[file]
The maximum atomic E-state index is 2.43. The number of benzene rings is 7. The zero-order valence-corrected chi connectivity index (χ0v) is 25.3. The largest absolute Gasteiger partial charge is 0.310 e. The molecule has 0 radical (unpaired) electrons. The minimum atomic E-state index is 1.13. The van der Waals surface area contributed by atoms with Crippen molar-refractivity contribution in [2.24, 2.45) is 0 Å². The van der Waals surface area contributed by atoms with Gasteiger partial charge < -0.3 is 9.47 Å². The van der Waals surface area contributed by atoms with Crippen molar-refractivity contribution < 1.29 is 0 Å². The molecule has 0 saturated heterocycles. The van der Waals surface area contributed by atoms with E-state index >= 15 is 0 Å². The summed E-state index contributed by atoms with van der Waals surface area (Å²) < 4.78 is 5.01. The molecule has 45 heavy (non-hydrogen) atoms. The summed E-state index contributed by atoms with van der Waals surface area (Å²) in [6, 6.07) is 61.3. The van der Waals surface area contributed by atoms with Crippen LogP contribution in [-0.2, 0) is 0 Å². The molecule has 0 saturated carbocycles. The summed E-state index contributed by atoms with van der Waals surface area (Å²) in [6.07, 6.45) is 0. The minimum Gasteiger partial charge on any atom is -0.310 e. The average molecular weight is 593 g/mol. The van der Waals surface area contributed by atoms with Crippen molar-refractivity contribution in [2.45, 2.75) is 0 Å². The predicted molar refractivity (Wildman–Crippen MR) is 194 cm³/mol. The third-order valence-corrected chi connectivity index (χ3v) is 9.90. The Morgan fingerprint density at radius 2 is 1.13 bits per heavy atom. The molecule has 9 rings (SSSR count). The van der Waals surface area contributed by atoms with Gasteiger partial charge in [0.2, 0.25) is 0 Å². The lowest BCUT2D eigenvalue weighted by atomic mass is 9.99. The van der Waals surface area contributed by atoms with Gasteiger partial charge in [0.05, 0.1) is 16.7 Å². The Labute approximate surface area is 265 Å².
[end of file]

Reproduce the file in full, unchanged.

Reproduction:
The maximum atomic E-state index is 2.43. The number of benzene rings is 7. The zero-order valence-corrected chi connectivity index (χ0v) is 25.3. The largest absolute Gasteiger partial charge is 0.310 e. The molecule has 0 radical (unpaired) electrons. The minimum atomic E-state index is 1.13. The van der Waals surface area contributed by atoms with Crippen molar-refractivity contribution in [2.24, 2.45) is 0 Å². The van der Waals surface area contributed by atoms with Gasteiger partial charge < -0.3 is 9.47 Å². The van der Waals surface area contributed by atoms with Crippen molar-refractivity contribution < 1.29 is 0 Å². The molecule has 0 saturated heterocycles. The van der Waals surface area contributed by atoms with E-state index >= 15 is 0 Å². The summed E-state index contributed by atoms with van der Waals surface area (Å²) < 4.78 is 5.01. The molecule has 45 heavy (non-hydrogen) atoms. The summed E-state index contributed by atoms with van der Waals surface area (Å²) in [6, 6.07) is 61.3. The van der Waals surface area contributed by atoms with Crippen LogP contribution in [-0.2, 0) is 0 Å². The molecule has 0 saturated carbocycles. The summed E-state index contributed by atoms with van der Waals surface area (Å²) in [6.07, 6.45) is 0. The minimum Gasteiger partial charge on any atom is -0.310 e. The average molecular weight is 593 g/mol. The van der Waals surface area contributed by atoms with Crippen molar-refractivity contribution in [2.45, 2.75) is 0 Å². The predicted molar refractivity (Wildman–Crippen MR) is 194 cm³/mol. The third-order valence-corrected chi connectivity index (χ3v) is 9.90. The Morgan fingerprint density at radius 2 is 1.13 bits per heavy atom. The molecule has 9 rings (SSSR count). The van der Waals surface area contributed by atoms with Gasteiger partial charge in [0.2, 0.25) is 0 Å². The lowest BCUT2D eigenvalue weighted by atomic mass is 9.99. The van der Waals surface area contributed by atoms with Gasteiger partial charge in [0.05, 0.1) is 16.7 Å². The Labute approximate surface area is 265 Å².